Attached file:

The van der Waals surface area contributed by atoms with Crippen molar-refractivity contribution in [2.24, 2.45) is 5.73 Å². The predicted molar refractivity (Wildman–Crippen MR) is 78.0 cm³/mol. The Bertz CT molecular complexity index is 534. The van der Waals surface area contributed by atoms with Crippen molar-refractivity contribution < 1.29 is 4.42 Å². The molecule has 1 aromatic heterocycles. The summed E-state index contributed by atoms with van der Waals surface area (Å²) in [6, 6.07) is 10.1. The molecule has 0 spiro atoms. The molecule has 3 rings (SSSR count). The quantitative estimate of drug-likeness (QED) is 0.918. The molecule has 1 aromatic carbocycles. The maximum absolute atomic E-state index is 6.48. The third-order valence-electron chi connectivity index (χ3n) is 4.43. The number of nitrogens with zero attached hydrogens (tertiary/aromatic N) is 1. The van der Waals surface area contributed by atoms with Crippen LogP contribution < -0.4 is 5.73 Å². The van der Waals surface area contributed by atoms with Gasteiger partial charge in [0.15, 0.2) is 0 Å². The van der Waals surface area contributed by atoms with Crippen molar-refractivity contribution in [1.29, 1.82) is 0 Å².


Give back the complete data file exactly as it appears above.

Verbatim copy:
The van der Waals surface area contributed by atoms with Crippen molar-refractivity contribution in [2.24, 2.45) is 5.73 Å². The predicted molar refractivity (Wildman–Crippen MR) is 78.0 cm³/mol. The Bertz CT molecular complexity index is 534. The van der Waals surface area contributed by atoms with Crippen molar-refractivity contribution < 1.29 is 4.42 Å². The molecule has 1 aromatic heterocycles. The summed E-state index contributed by atoms with van der Waals surface area (Å²) in [6, 6.07) is 10.1. The molecule has 0 spiro atoms. The molecule has 3 rings (SSSR count). The quantitative estimate of drug-likeness (QED) is 0.918. The molecule has 1 aromatic carbocycles. The maximum absolute atomic E-state index is 6.48. The third-order valence-electron chi connectivity index (χ3n) is 4.43. The number of nitrogens with zero attached hydrogens (tertiary/aromatic N) is 1. The van der Waals surface area contributed by atoms with Crippen LogP contribution < -0.4 is 5.73 Å². The van der Waals surface area contributed by atoms with Gasteiger partial charge in [0.15, 0.2) is 0 Å². The van der Waals surface area contributed by atoms with Crippen molar-refractivity contribution in [1.29, 1.82) is 0 Å².